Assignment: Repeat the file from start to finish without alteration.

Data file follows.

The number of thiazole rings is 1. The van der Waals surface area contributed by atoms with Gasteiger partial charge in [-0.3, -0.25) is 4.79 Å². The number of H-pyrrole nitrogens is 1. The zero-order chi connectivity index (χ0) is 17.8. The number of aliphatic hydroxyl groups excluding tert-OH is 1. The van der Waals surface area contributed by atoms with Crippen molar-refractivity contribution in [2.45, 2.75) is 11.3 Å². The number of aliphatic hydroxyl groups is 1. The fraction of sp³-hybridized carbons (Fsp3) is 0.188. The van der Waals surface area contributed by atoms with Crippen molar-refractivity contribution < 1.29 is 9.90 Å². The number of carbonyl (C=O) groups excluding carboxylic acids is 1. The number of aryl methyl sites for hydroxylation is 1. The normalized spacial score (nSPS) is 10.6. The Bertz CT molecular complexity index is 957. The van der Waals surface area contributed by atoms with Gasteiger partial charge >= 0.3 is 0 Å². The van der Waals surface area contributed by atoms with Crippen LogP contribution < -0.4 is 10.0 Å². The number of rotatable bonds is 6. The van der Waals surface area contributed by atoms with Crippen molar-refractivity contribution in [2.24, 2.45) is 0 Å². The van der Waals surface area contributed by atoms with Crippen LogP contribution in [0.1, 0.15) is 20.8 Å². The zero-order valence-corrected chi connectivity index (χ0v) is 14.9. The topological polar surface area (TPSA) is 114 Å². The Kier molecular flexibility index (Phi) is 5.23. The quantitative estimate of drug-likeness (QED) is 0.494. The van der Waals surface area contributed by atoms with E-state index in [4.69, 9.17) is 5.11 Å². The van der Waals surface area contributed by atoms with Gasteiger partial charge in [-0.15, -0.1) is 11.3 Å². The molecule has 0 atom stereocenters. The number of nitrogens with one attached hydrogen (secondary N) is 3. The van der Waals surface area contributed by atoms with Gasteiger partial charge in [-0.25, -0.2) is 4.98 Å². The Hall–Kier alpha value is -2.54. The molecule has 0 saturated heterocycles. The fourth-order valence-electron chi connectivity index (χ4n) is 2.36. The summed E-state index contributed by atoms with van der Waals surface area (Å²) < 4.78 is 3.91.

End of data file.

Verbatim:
The number of thiazole rings is 1. The van der Waals surface area contributed by atoms with Gasteiger partial charge in [-0.3, -0.25) is 4.79 Å². The number of H-pyrrole nitrogens is 1. The zero-order chi connectivity index (χ0) is 17.8. The number of aliphatic hydroxyl groups excluding tert-OH is 1. The van der Waals surface area contributed by atoms with Crippen molar-refractivity contribution in [2.45, 2.75) is 11.3 Å². The number of aliphatic hydroxyl groups is 1. The fraction of sp³-hybridized carbons (Fsp3) is 0.188. The van der Waals surface area contributed by atoms with Crippen molar-refractivity contribution < 1.29 is 9.90 Å². The number of carbonyl (C=O) groups excluding carboxylic acids is 1. The number of aryl methyl sites for hydroxylation is 1. The normalized spacial score (nSPS) is 10.6. The Bertz CT molecular complexity index is 957. The van der Waals surface area contributed by atoms with Gasteiger partial charge >= 0.3 is 0 Å². The van der Waals surface area contributed by atoms with Crippen LogP contribution < -0.4 is 10.0 Å². The number of rotatable bonds is 6. The van der Waals surface area contributed by atoms with Crippen molar-refractivity contribution in [2.24, 2.45) is 0 Å². The van der Waals surface area contributed by atoms with Crippen LogP contribution in [0.1, 0.15) is 20.8 Å². The zero-order valence-corrected chi connectivity index (χ0v) is 14.9. The topological polar surface area (TPSA) is 114 Å². The Kier molecular flexibility index (Phi) is 5.23. The quantitative estimate of drug-likeness (QED) is 0.494. The van der Waals surface area contributed by atoms with E-state index in [4.69, 9.17) is 5.11 Å². The van der Waals surface area contributed by atoms with Gasteiger partial charge in [-0.15, -0.1) is 11.3 Å². The molecule has 0 atom stereocenters. The number of nitrogens with one attached hydrogen (secondary N) is 3. The van der Waals surface area contributed by atoms with Gasteiger partial charge in [-0.25, -0.2) is 4.98 Å². The Hall–Kier alpha value is -2.54. The molecule has 0 saturated heterocycles. The fourth-order valence-electron chi connectivity index (χ4n) is 2.36. The summed E-state index contributed by atoms with van der Waals surface area (Å²) < 4.78 is 3.91.